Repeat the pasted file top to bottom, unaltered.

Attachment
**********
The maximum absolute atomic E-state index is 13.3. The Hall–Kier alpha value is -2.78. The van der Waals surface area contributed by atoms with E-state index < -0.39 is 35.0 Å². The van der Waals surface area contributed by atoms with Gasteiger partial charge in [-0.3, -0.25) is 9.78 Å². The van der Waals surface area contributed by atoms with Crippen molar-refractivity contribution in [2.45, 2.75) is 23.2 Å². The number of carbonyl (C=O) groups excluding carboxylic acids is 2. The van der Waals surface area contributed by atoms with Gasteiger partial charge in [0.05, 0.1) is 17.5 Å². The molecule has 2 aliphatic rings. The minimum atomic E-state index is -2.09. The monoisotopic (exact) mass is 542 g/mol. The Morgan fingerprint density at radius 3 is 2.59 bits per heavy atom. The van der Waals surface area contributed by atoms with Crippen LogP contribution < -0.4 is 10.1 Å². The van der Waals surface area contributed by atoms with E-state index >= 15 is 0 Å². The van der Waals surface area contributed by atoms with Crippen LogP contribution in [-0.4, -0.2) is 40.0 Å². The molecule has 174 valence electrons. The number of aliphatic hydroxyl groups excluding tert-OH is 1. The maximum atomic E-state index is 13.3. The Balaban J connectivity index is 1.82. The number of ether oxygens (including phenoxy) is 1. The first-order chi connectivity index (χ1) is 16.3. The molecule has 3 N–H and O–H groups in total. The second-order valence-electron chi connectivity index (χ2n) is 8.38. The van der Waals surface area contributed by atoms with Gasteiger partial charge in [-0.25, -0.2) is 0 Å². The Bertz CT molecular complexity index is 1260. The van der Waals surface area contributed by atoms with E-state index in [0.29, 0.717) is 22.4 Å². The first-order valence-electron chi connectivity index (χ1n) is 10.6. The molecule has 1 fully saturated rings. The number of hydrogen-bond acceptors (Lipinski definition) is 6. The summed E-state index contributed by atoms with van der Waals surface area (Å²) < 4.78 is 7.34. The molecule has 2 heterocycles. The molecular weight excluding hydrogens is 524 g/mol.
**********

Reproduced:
The maximum absolute atomic E-state index is 13.3. The Hall–Kier alpha value is -2.78. The van der Waals surface area contributed by atoms with E-state index < -0.39 is 35.0 Å². The van der Waals surface area contributed by atoms with Gasteiger partial charge in [-0.3, -0.25) is 9.78 Å². The van der Waals surface area contributed by atoms with Crippen molar-refractivity contribution in [2.45, 2.75) is 23.2 Å². The number of carbonyl (C=O) groups excluding carboxylic acids is 2. The van der Waals surface area contributed by atoms with Gasteiger partial charge in [0.05, 0.1) is 17.5 Å². The molecule has 2 aliphatic rings. The minimum atomic E-state index is -2.09. The monoisotopic (exact) mass is 542 g/mol. The Morgan fingerprint density at radius 3 is 2.59 bits per heavy atom. The van der Waals surface area contributed by atoms with Crippen LogP contribution < -0.4 is 10.1 Å². The van der Waals surface area contributed by atoms with E-state index >= 15 is 0 Å². The van der Waals surface area contributed by atoms with Crippen LogP contribution in [-0.4, -0.2) is 40.0 Å². The molecule has 174 valence electrons. The number of aliphatic hydroxyl groups excluding tert-OH is 1. The maximum atomic E-state index is 13.3. The Balaban J connectivity index is 1.82. The number of ether oxygens (including phenoxy) is 1. The first-order chi connectivity index (χ1) is 16.3. The molecule has 3 N–H and O–H groups in total. The second-order valence-electron chi connectivity index (χ2n) is 8.38. The van der Waals surface area contributed by atoms with Gasteiger partial charge in [-0.25, -0.2) is 0 Å². The Bertz CT molecular complexity index is 1260. The van der Waals surface area contributed by atoms with E-state index in [0.29, 0.717) is 22.4 Å². The first-order valence-electron chi connectivity index (χ1n) is 10.6. The molecule has 1 fully saturated rings. The number of hydrogen-bond acceptors (Lipinski definition) is 6. The summed E-state index contributed by atoms with van der Waals surface area (Å²) < 4.78 is 7.34. The molecule has 2 heterocycles. The molecular weight excluding hydrogens is 524 g/mol.